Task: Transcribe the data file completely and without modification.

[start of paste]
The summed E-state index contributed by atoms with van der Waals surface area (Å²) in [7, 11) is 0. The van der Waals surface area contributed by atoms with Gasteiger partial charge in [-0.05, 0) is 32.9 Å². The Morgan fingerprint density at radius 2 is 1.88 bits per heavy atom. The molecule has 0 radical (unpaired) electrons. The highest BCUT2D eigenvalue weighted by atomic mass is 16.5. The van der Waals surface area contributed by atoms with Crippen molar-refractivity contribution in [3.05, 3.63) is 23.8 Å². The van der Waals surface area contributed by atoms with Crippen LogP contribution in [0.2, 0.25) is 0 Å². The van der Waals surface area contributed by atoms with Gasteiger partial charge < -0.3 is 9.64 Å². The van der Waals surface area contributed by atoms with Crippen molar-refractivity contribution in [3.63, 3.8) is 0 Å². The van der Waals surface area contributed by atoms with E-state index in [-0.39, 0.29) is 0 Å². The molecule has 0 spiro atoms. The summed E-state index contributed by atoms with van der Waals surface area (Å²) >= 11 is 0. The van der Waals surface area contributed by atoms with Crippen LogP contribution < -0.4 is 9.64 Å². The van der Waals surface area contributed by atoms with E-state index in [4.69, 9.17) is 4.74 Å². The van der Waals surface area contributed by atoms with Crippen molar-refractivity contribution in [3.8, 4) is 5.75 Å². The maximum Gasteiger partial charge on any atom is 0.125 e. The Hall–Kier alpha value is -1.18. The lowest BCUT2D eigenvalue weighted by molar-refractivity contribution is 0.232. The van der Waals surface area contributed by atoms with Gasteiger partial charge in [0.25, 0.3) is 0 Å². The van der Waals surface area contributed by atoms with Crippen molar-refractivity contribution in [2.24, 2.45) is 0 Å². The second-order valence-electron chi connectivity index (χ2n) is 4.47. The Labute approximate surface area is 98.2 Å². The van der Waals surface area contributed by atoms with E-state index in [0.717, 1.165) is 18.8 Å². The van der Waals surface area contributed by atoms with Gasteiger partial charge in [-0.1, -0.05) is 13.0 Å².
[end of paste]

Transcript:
The summed E-state index contributed by atoms with van der Waals surface area (Å²) in [7, 11) is 0. The van der Waals surface area contributed by atoms with Gasteiger partial charge in [-0.05, 0) is 32.9 Å². The Morgan fingerprint density at radius 2 is 1.88 bits per heavy atom. The molecule has 0 radical (unpaired) electrons. The highest BCUT2D eigenvalue weighted by atomic mass is 16.5. The van der Waals surface area contributed by atoms with Crippen molar-refractivity contribution in [3.05, 3.63) is 23.8 Å². The van der Waals surface area contributed by atoms with Crippen LogP contribution in [0.2, 0.25) is 0 Å². The van der Waals surface area contributed by atoms with Gasteiger partial charge < -0.3 is 9.64 Å². The van der Waals surface area contributed by atoms with Crippen molar-refractivity contribution in [3.63, 3.8) is 0 Å². The van der Waals surface area contributed by atoms with E-state index in [-0.39, 0.29) is 0 Å². The molecule has 0 spiro atoms. The summed E-state index contributed by atoms with van der Waals surface area (Å²) >= 11 is 0. The van der Waals surface area contributed by atoms with Crippen LogP contribution < -0.4 is 9.64 Å². The van der Waals surface area contributed by atoms with E-state index in [4.69, 9.17) is 4.74 Å². The van der Waals surface area contributed by atoms with Crippen molar-refractivity contribution in [3.8, 4) is 5.75 Å². The maximum Gasteiger partial charge on any atom is 0.125 e. The Hall–Kier alpha value is -1.18. The lowest BCUT2D eigenvalue weighted by molar-refractivity contribution is 0.232. The van der Waals surface area contributed by atoms with Gasteiger partial charge in [0.25, 0.3) is 0 Å². The van der Waals surface area contributed by atoms with Crippen molar-refractivity contribution in [2.24, 2.45) is 0 Å². The second-order valence-electron chi connectivity index (χ2n) is 4.47. The Labute approximate surface area is 98.2 Å². The van der Waals surface area contributed by atoms with E-state index in [0.717, 1.165) is 18.8 Å². The van der Waals surface area contributed by atoms with Gasteiger partial charge in [-0.1, -0.05) is 13.0 Å².